Your feelings are valid. This is everyone’s first time in a pandemic, so know that it’s OK that you feel anxious or uncertain about the next steps in your life. Whenever I feel directionless and don’t know what to do, I think of Anna in Frozen 2 when she says, “Do the next right thing.” I’d like to slightly amend that to say, “Do the next kind thing.” There’s not a moment in our house that my daughter isn’t singing that song so that helps as a reminder, but Anna’s intent here is right. We know from our Kind Communities research that kindness really does matter. Young people who describe their communities as kind report a higher mental health inventory score, proving that acts of kindness – such as calling a friend, sending a letter to a stranger, or organizing a community service project – significantly fosters our mental wellness. The future may look different, but I promise, it does still exist, and if you don’t know what to do, choose the next kind thing. As you know already, I make a lot of lists so if you need a list of kind acts to do to fill your days. Try this one! And if you need more ideas, email me at [email protected]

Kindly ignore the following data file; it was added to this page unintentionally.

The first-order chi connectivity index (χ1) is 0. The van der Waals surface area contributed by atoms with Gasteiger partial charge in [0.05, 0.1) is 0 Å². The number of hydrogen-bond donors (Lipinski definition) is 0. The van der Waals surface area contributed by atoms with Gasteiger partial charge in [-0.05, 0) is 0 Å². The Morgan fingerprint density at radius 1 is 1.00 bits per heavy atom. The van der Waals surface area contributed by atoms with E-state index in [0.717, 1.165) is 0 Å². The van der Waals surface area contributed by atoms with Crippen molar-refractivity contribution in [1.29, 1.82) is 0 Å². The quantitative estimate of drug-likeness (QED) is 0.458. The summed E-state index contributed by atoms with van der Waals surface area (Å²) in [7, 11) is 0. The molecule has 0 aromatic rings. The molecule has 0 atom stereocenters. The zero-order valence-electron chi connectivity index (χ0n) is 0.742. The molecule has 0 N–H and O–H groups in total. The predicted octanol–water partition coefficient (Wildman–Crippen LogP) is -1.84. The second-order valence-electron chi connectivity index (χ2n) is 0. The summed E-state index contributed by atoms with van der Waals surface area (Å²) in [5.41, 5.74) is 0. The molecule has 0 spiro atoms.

Though I could have written this, I didn’t, but I feel this student’s words so deeply when they say, “I am very extroverted and being around people always makes me feel better, but right now that is the one thing we aren’t allowed to do.”